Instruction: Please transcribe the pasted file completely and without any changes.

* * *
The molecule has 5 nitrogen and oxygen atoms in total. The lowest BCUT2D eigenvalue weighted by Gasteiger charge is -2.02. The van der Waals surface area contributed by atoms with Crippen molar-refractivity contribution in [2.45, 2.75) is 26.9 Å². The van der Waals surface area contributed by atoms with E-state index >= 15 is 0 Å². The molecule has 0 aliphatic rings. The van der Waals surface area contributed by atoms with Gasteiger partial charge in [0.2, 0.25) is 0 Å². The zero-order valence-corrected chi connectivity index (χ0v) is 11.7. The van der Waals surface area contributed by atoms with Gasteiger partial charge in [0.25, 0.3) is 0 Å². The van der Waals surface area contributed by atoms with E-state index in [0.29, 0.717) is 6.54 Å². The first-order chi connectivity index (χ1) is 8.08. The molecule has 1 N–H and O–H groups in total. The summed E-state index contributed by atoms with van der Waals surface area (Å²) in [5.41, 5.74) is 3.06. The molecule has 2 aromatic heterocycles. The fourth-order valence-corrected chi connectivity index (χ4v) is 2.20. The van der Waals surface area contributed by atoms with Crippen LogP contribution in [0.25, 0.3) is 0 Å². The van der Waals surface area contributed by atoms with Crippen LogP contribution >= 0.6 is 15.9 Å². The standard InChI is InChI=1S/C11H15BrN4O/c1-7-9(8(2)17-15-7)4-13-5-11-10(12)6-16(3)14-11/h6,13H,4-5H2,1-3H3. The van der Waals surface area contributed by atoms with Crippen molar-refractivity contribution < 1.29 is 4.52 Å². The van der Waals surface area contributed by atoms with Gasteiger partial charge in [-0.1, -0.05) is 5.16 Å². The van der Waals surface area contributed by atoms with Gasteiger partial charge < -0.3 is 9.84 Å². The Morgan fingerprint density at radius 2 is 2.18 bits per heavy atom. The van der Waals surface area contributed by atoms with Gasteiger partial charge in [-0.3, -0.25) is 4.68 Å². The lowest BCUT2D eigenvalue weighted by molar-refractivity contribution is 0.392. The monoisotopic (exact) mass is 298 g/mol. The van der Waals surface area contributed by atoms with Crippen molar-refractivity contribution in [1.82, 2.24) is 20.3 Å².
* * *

The molecule has 5 nitrogen and oxygen atoms in total. The lowest BCUT2D eigenvalue weighted by Gasteiger charge is -2.02. The van der Waals surface area contributed by atoms with Crippen molar-refractivity contribution in [2.45, 2.75) is 26.9 Å². The van der Waals surface area contributed by atoms with E-state index >= 15 is 0 Å². The molecule has 0 aliphatic rings. The van der Waals surface area contributed by atoms with Gasteiger partial charge in [0.2, 0.25) is 0 Å². The zero-order valence-corrected chi connectivity index (χ0v) is 11.7. The van der Waals surface area contributed by atoms with Gasteiger partial charge in [0.25, 0.3) is 0 Å². The van der Waals surface area contributed by atoms with E-state index in [0.29, 0.717) is 6.54 Å². The first-order chi connectivity index (χ1) is 8.08. The molecule has 1 N–H and O–H groups in total. The summed E-state index contributed by atoms with van der Waals surface area (Å²) in [5.41, 5.74) is 3.06. The molecule has 2 aromatic heterocycles. The fourth-order valence-corrected chi connectivity index (χ4v) is 2.20. The van der Waals surface area contributed by atoms with Crippen LogP contribution in [0.25, 0.3) is 0 Å². The van der Waals surface area contributed by atoms with Crippen LogP contribution >= 0.6 is 15.9 Å². The standard InChI is InChI=1S/C11H15BrN4O/c1-7-9(8(2)17-15-7)4-13-5-11-10(12)6-16(3)14-11/h6,13H,4-5H2,1-3H3. The van der Waals surface area contributed by atoms with Crippen molar-refractivity contribution < 1.29 is 4.52 Å². The van der Waals surface area contributed by atoms with Gasteiger partial charge in [-0.1, -0.05) is 5.16 Å². The van der Waals surface area contributed by atoms with Gasteiger partial charge < -0.3 is 9.84 Å². The Morgan fingerprint density at radius 2 is 2.18 bits per heavy atom. The van der Waals surface area contributed by atoms with Gasteiger partial charge in [-0.3, -0.25) is 4.68 Å². The lowest BCUT2D eigenvalue weighted by molar-refractivity contribution is 0.392. The monoisotopic (exact) mass is 298 g/mol. The van der Waals surface area contributed by atoms with Crippen molar-refractivity contribution in [1.82, 2.24) is 20.3 Å².